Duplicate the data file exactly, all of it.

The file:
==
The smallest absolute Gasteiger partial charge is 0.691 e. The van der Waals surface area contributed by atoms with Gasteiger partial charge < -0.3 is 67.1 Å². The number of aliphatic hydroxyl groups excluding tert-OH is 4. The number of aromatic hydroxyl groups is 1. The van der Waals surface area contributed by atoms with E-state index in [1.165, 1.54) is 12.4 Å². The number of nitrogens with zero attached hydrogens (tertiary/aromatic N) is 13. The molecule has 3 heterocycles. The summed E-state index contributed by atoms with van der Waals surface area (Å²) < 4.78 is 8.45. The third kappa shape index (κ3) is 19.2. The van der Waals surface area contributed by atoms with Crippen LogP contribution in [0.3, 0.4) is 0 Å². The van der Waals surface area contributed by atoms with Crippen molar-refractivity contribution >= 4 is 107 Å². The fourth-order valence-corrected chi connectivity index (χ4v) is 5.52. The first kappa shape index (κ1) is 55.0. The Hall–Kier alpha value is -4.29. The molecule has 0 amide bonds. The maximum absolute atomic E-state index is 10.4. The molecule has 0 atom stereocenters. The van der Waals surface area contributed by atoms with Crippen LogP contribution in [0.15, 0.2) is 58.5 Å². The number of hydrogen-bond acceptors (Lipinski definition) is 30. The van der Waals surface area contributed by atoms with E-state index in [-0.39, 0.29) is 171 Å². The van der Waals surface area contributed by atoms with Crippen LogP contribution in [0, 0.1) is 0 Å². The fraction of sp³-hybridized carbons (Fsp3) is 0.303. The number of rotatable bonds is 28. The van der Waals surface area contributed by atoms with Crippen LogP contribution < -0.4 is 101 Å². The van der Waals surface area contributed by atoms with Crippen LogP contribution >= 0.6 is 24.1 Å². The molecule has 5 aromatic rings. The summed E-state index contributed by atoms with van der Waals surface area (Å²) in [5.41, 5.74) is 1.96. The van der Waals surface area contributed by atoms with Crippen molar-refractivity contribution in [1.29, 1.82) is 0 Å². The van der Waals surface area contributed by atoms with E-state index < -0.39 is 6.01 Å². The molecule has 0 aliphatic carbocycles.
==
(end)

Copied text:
The smallest absolute Gasteiger partial charge is 0.691 e. The van der Waals surface area contributed by atoms with Gasteiger partial charge < -0.3 is 67.1 Å². The number of aliphatic hydroxyl groups excluding tert-OH is 4. The number of aromatic hydroxyl groups is 1. The van der Waals surface area contributed by atoms with E-state index in [1.165, 1.54) is 12.4 Å². The number of nitrogens with zero attached hydrogens (tertiary/aromatic N) is 13. The molecule has 3 heterocycles. The summed E-state index contributed by atoms with van der Waals surface area (Å²) < 4.78 is 8.45. The third kappa shape index (κ3) is 19.2. The van der Waals surface area contributed by atoms with Crippen LogP contribution in [0.3, 0.4) is 0 Å². The van der Waals surface area contributed by atoms with Crippen molar-refractivity contribution >= 4 is 107 Å². The fourth-order valence-corrected chi connectivity index (χ4v) is 5.52. The first kappa shape index (κ1) is 55.0. The Hall–Kier alpha value is -4.29. The molecule has 0 amide bonds. The maximum absolute atomic E-state index is 10.4. The molecule has 0 atom stereocenters. The van der Waals surface area contributed by atoms with Crippen LogP contribution in [0.15, 0.2) is 58.5 Å². The number of hydrogen-bond acceptors (Lipinski definition) is 30. The van der Waals surface area contributed by atoms with E-state index in [-0.39, 0.29) is 171 Å². The van der Waals surface area contributed by atoms with Crippen LogP contribution in [0, 0.1) is 0 Å². The fraction of sp³-hybridized carbons (Fsp3) is 0.303. The number of rotatable bonds is 28. The van der Waals surface area contributed by atoms with Crippen LogP contribution < -0.4 is 101 Å². The van der Waals surface area contributed by atoms with Crippen LogP contribution >= 0.6 is 24.1 Å². The molecule has 5 aromatic rings. The summed E-state index contributed by atoms with van der Waals surface area (Å²) in [5.41, 5.74) is 1.96. The van der Waals surface area contributed by atoms with Crippen molar-refractivity contribution in [1.29, 1.82) is 0 Å². The van der Waals surface area contributed by atoms with E-state index < -0.39 is 6.01 Å². The molecule has 0 aliphatic carbocycles.